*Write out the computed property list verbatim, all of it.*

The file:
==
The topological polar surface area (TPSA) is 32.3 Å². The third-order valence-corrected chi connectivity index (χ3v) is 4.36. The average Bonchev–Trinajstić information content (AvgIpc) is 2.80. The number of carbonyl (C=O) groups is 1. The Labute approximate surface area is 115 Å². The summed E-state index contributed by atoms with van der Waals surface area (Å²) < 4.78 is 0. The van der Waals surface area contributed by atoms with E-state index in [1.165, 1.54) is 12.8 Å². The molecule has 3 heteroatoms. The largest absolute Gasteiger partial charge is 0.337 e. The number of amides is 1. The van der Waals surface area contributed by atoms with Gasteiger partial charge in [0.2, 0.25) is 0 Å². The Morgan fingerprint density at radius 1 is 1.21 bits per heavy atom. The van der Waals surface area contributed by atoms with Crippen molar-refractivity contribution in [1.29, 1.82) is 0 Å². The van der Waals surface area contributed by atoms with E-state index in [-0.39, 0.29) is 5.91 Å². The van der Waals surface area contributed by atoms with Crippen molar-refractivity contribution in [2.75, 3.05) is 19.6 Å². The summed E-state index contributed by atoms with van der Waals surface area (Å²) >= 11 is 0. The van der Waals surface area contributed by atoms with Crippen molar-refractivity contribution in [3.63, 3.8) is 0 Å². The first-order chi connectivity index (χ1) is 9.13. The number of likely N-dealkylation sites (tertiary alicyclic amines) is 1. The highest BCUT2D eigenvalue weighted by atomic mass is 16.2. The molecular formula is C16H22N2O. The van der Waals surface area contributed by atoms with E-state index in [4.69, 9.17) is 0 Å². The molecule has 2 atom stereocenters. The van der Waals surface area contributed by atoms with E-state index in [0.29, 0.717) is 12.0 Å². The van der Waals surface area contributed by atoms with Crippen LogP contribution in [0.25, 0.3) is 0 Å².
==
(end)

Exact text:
The topological polar surface area (TPSA) is 32.3 Å². The third-order valence-corrected chi connectivity index (χ3v) is 4.36. The average Bonchev–Trinajstić information content (AvgIpc) is 2.80. The number of carbonyl (C=O) groups is 1. The Labute approximate surface area is 115 Å². The summed E-state index contributed by atoms with van der Waals surface area (Å²) < 4.78 is 0. The van der Waals surface area contributed by atoms with E-state index in [1.165, 1.54) is 12.8 Å². The molecule has 3 heteroatoms. The largest absolute Gasteiger partial charge is 0.337 e. The number of amides is 1. The van der Waals surface area contributed by atoms with Gasteiger partial charge in [0.2, 0.25) is 0 Å². The Morgan fingerprint density at radius 1 is 1.21 bits per heavy atom. The van der Waals surface area contributed by atoms with Crippen molar-refractivity contribution in [1.29, 1.82) is 0 Å². The van der Waals surface area contributed by atoms with E-state index in [-0.39, 0.29) is 5.91 Å². The van der Waals surface area contributed by atoms with Crippen molar-refractivity contribution in [2.75, 3.05) is 19.6 Å². The summed E-state index contributed by atoms with van der Waals surface area (Å²) >= 11 is 0. The van der Waals surface area contributed by atoms with Crippen molar-refractivity contribution in [3.63, 3.8) is 0 Å². The first-order chi connectivity index (χ1) is 9.13. The number of likely N-dealkylation sites (tertiary alicyclic amines) is 1. The highest BCUT2D eigenvalue weighted by atomic mass is 16.2. The molecular formula is C16H22N2O. The van der Waals surface area contributed by atoms with E-state index in [4.69, 9.17) is 0 Å². The molecule has 2 atom stereocenters. The van der Waals surface area contributed by atoms with E-state index in [0.29, 0.717) is 12.0 Å². The van der Waals surface area contributed by atoms with Crippen LogP contribution in [0.25, 0.3) is 0 Å².